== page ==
NEW YORK -- It was not a night for intellectualizing. Let's make that clear. The poets had no place at Yankee Stadium last night.
You could take your "timeless chess match" and put it somewhere, buddy. Brilliance on the verdant diamond? Huh? Speak English, pal. (Author's note: This paragraph was designed to give the reader a "feel" for what it was like in the stands last night in the Bronx.)
No, the Orioles' 6-0 win was as simple as baseball gets. Arthur Rhodes threw fastballs -- fast balls indeed. The Yankees swung and missed.
"That's some pretty serious heat that kid has," Yankees left fielder Randy Velarde said.
Yes. So. You can imagine a game as drawn by Arnold Schwarzenegger. You wanted subtlety? Nuance? Shades of meaning? A labyrinth with nooks and crannies? Forget it. This one was all smoking mitts and hurried goodbyes.
ArthurBall. A new ballgame for the Orioles, and just in time.
"He's the hardest thrower on the team," catcher Jeff Tackett said.
Harder than Alan Mills?
"Yes. Throws hard."
Ben McDonald? Mike Mussina?
"Yes. Throws very, very hard. Consistently 92-to-95 miles an hour. I'd say it is the hardest fastball I've ever caught."
Which is hard, huh, Tack?
Certainly too hard for the Yankees, although that is not saying much. If there is any caution to be taken on a night when the Orioles decided to forget that Rhodes was ever possibly a temporary Oriole this year, a night when his five-hit shutout improved his record to 3-0 with a 1.76 ERA, it was that the Yankees are 12th in the league in hitting and last night were without three of their top four power hitters.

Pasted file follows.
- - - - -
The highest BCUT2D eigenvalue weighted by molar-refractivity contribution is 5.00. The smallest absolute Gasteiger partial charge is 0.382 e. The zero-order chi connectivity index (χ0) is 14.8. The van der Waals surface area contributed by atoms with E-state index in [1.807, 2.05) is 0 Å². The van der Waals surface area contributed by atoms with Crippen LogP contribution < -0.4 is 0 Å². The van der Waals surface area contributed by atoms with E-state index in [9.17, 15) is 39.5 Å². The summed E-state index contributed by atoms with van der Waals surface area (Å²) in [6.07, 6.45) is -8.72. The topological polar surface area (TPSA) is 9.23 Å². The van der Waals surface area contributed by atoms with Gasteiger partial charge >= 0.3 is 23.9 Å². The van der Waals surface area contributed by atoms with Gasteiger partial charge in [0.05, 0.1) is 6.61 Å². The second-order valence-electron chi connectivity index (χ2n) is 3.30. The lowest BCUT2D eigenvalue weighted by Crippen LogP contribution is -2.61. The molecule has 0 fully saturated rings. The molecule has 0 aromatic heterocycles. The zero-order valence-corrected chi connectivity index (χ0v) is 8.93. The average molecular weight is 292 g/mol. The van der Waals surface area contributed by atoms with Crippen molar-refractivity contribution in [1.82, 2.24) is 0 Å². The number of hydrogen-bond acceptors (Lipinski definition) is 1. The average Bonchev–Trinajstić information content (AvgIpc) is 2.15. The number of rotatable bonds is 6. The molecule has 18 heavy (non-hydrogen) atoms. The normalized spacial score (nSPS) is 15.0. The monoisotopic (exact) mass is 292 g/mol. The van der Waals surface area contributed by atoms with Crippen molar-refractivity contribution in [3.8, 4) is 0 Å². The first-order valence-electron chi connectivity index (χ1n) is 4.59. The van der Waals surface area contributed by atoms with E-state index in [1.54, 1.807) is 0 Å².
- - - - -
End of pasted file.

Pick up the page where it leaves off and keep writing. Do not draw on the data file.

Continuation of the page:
"Not the greatest-hitting ballclub," assistant general manager Frank Robinson said.
But you can only take so much caution. Rhodes was no less than brilliant. He threw his fastball inside, outside, up, down. He fooled Yankees with sliders and changeups. He made them look awful with curveballs for strike three.
And the funny part was that, in the beginning, the Yankees were not even impressed.
"We had a scouting report that said he threw a 96 mph fastball like [Seattle's] Randy Johnson, which is as hard as it gets," Velarde said, "but after I flew out in the first inning, I came back to the dugout and said, 'Guys, it isn't as hard as they said.' I thought we'd get some hits.
"But I will tell you what: he was still very, very fast all the way through the ninth inning. Fast enough that you couldn't relax when you saw a curve or anything else coming. If you relaxed, it just went right by you. And then he mixed in that curveball that looked the same for about 50 feet, and then the bottom dropped out of it, and, man, you were in trouble there."
All of which begs a rhetorical question: When does the bottom of the rotation become the top?
The Orioles' top three starters -- Mussina, McDonald and Rick Sutcliffe --have struggled these last two months, winning just six of their last 32 starts. The club's season was foundering. In trouble. No team can last in a pennant race without more consistency from the top starters. And then along comes Rhodes.
The Orioles called him up on July 9 because there was a hole in the bottom of their rotation for that one night, and that one night only. Before the game, manager Johnny Oates stood on the field at Camden Yards and admitted that his instincts told him Rhodes still belonged at Rochester this year, that he still needed more polish.
Three weeks later, the bottom of the rotation has become the top.
"He has been absolutely amazing," Oates said. "Forget comparing him to last year. He didn't even pitch like this in the spring. I wish I could explain it to you."
And so the Orioles finally have in place the nut of the rotation of their dreams, the one they have been thinking about for the last two years: Rhodes, Mussina and McDonald, ages 22, 23 and 24. Maybe it is too soon to expect a division title, but are you going to spoil the fun on a night when the Blue Jays lost and the Orioles pulled within three games of first? Yes, after all that losing last week.
But see, the Orioles are getting well here, which is something you can do at Yankee Stadium when the Yankees throw Scott Sanderson and Scott Kamieniecki at you back-to-back and make errors and base-running mistakes and all those helpful things the Yankees do now. And it helps when, on the night after a big game from McDonald, there is a new face to throw another big game.
You could say it sure beats Bob Milacki, but everyone knows that, right?